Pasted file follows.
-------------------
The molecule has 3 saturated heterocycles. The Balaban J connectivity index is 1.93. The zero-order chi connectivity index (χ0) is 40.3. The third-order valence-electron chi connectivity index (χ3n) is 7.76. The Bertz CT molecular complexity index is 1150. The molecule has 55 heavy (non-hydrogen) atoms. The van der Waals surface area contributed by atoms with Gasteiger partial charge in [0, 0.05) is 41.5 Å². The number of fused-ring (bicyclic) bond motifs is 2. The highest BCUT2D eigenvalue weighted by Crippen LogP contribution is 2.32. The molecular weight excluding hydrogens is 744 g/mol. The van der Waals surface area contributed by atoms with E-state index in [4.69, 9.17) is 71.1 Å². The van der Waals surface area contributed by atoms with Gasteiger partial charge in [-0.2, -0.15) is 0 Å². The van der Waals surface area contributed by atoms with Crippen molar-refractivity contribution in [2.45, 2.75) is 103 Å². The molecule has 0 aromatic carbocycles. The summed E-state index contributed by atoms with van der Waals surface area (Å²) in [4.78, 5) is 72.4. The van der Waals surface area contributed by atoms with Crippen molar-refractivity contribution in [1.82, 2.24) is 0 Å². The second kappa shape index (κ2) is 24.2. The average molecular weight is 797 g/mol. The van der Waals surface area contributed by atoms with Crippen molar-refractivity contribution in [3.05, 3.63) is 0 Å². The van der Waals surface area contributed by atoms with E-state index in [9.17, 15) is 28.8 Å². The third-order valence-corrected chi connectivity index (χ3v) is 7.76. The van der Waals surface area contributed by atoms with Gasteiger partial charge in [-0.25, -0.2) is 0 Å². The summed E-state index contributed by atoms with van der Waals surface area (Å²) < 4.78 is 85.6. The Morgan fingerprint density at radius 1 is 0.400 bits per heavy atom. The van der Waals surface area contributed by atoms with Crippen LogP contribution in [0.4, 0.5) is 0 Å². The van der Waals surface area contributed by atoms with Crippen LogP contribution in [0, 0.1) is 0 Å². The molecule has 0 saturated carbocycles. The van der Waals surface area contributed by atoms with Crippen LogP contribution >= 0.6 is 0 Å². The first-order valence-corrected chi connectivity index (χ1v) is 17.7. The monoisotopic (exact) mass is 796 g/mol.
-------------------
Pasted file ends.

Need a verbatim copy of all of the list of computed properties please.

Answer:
The molecule has 3 saturated heterocycles. The Balaban J connectivity index is 1.93. The zero-order chi connectivity index (χ0) is 40.3. The third-order valence-electron chi connectivity index (χ3n) is 7.76. The Bertz CT molecular complexity index is 1150. The molecule has 55 heavy (non-hydrogen) atoms. The van der Waals surface area contributed by atoms with Gasteiger partial charge in [0, 0.05) is 41.5 Å². The number of fused-ring (bicyclic) bond motifs is 2. The highest BCUT2D eigenvalue weighted by Crippen LogP contribution is 2.32. The molecular weight excluding hydrogens is 744 g/mol. The van der Waals surface area contributed by atoms with E-state index in [4.69, 9.17) is 71.1 Å². The van der Waals surface area contributed by atoms with Gasteiger partial charge in [-0.2, -0.15) is 0 Å². The van der Waals surface area contributed by atoms with Crippen molar-refractivity contribution in [2.45, 2.75) is 103 Å². The molecule has 0 aromatic carbocycles. The summed E-state index contributed by atoms with van der Waals surface area (Å²) in [4.78, 5) is 72.4. The van der Waals surface area contributed by atoms with Crippen molar-refractivity contribution in [1.82, 2.24) is 0 Å². The second kappa shape index (κ2) is 24.2. The average molecular weight is 797 g/mol. The van der Waals surface area contributed by atoms with Crippen molar-refractivity contribution in [3.05, 3.63) is 0 Å². The van der Waals surface area contributed by atoms with E-state index in [9.17, 15) is 28.8 Å². The third-order valence-corrected chi connectivity index (χ3v) is 7.76. The van der Waals surface area contributed by atoms with Gasteiger partial charge in [-0.25, -0.2) is 0 Å². The summed E-state index contributed by atoms with van der Waals surface area (Å²) < 4.78 is 85.6. The Morgan fingerprint density at radius 1 is 0.400 bits per heavy atom. The van der Waals surface area contributed by atoms with Crippen LogP contribution in [0.4, 0.5) is 0 Å². The van der Waals surface area contributed by atoms with Crippen LogP contribution in [0, 0.1) is 0 Å². The molecule has 0 saturated carbocycles. The van der Waals surface area contributed by atoms with Crippen LogP contribution >= 0.6 is 0 Å². The first-order valence-corrected chi connectivity index (χ1v) is 17.7. The monoisotopic (exact) mass is 796 g/mol.